The sheer runs the length of the dinghy, from stem to stern, and provides a lot of rigidity and strength to the hull. At the stern, it attaches to the side of the transom, at the stem, it fits neatly into the rabbet to form a watertight seal. Before any of this perfect fitting begins, the sheer looks more like an oversized board that runs out past the stem and stern, ready to be cut to length.
The shelf clamps will also end a bit short of the stem, as they will end up being cut back even further to fit the breast hook at the heel of the stem. The sheers are pressed tightly up against the stem and the rabbet line is transcribed onto the planks. A very careful cut is made using a fine toothed miter saw that will not wander as it cuts to trim the plank to size. I prefer to saw with the kerf just to the outside of the line drawn as it is easier to shave off a bit of endgrain as compared to trying to add to it.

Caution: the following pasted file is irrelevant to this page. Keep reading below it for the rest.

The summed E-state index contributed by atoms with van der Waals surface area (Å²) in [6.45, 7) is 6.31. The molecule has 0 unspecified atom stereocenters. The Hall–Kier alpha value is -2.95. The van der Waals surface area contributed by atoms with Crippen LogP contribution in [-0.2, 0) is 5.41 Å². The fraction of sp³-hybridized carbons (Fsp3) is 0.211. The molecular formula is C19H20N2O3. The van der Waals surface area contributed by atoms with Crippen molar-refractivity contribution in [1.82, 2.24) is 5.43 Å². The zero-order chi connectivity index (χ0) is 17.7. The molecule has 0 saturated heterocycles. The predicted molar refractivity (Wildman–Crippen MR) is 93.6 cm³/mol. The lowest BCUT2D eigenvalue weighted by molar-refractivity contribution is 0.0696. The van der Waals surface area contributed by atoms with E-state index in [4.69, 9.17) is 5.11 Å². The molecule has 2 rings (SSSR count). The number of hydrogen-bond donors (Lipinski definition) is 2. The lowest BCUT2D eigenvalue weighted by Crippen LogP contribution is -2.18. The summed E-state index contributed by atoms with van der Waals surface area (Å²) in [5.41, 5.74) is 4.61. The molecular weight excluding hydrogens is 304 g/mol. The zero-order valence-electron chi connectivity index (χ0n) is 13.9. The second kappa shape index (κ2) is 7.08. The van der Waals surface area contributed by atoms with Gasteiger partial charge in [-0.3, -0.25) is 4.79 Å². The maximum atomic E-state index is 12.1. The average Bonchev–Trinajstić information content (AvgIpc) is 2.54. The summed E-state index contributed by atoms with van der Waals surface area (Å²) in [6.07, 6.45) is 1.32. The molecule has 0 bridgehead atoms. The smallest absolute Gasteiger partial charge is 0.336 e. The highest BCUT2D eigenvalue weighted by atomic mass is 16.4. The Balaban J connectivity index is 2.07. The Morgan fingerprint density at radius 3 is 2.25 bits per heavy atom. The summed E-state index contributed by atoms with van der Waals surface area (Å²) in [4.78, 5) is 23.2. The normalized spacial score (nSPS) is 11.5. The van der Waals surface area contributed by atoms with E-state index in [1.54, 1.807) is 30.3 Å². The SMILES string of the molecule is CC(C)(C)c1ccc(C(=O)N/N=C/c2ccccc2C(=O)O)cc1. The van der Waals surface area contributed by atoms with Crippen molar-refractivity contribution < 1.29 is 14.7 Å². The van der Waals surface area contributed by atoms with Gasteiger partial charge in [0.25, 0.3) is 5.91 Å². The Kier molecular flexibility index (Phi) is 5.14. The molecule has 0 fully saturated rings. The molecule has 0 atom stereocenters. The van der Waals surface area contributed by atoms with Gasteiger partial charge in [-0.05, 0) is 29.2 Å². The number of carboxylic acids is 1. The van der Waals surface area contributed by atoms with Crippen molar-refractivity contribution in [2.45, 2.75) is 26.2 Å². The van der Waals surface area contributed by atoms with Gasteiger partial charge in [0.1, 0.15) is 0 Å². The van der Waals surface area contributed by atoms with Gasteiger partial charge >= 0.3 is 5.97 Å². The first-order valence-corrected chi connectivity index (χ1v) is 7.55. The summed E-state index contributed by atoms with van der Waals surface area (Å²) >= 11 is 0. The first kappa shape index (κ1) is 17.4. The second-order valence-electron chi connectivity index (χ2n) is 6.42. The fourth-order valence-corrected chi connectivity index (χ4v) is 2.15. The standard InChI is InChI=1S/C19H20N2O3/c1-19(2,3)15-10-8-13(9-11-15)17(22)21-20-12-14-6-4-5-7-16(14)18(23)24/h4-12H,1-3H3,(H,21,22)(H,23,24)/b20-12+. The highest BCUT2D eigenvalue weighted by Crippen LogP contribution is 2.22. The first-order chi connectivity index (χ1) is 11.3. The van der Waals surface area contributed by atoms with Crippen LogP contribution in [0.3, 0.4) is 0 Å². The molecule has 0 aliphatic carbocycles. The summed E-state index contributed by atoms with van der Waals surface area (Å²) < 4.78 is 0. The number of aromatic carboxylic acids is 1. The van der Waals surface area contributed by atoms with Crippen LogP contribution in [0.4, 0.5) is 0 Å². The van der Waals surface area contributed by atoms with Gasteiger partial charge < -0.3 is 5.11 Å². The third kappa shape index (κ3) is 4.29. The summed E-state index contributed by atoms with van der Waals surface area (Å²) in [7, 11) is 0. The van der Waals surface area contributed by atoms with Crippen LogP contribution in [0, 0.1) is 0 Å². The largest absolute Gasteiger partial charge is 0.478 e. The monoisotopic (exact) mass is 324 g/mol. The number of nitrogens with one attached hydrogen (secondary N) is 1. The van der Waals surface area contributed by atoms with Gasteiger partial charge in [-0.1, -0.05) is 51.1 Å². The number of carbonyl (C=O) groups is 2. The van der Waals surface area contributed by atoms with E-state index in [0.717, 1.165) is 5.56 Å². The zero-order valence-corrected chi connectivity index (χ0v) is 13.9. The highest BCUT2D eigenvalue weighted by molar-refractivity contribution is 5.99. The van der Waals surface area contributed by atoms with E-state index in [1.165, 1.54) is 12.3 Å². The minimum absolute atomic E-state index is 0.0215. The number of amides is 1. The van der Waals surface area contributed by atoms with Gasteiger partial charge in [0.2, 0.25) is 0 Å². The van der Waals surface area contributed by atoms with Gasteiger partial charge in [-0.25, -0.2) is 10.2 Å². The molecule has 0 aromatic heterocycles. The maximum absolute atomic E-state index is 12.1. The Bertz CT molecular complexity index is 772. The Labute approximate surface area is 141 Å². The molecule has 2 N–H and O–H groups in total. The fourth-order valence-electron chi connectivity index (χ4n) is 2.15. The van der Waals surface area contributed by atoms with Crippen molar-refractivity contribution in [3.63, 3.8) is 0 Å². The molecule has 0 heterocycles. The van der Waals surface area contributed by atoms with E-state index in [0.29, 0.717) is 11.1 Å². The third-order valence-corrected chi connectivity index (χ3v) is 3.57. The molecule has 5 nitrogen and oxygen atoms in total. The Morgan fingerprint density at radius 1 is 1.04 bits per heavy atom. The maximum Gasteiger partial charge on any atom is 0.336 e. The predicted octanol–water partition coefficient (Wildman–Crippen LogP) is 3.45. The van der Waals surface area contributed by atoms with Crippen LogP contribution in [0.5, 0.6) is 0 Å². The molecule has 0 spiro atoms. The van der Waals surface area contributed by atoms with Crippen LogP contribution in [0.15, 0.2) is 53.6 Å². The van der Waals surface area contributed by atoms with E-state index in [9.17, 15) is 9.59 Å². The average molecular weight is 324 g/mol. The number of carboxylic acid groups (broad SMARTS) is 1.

A tight fit is preferred as it will form a tighter seal and prevent any water from slipping through the joint and into the hull. While the sheer should hopefully never be submerged (because we would be having bigger problems at that point) it is a good idea to make all the topside planks watertight.
The sheer on the starboard side is a bit low on the stem as compared to the port sheer, but this will all be trimmed up when the bow is finished. At this point, the sheers are screwed into place with copious amounts of polysulfide bedding compound to completely seal up the connection.
At this point, the sheer is now connected at the bow and stern, bedded and fastened with polysulfide and bronze screws. The dinghy is starting to take shape and look more "boaty".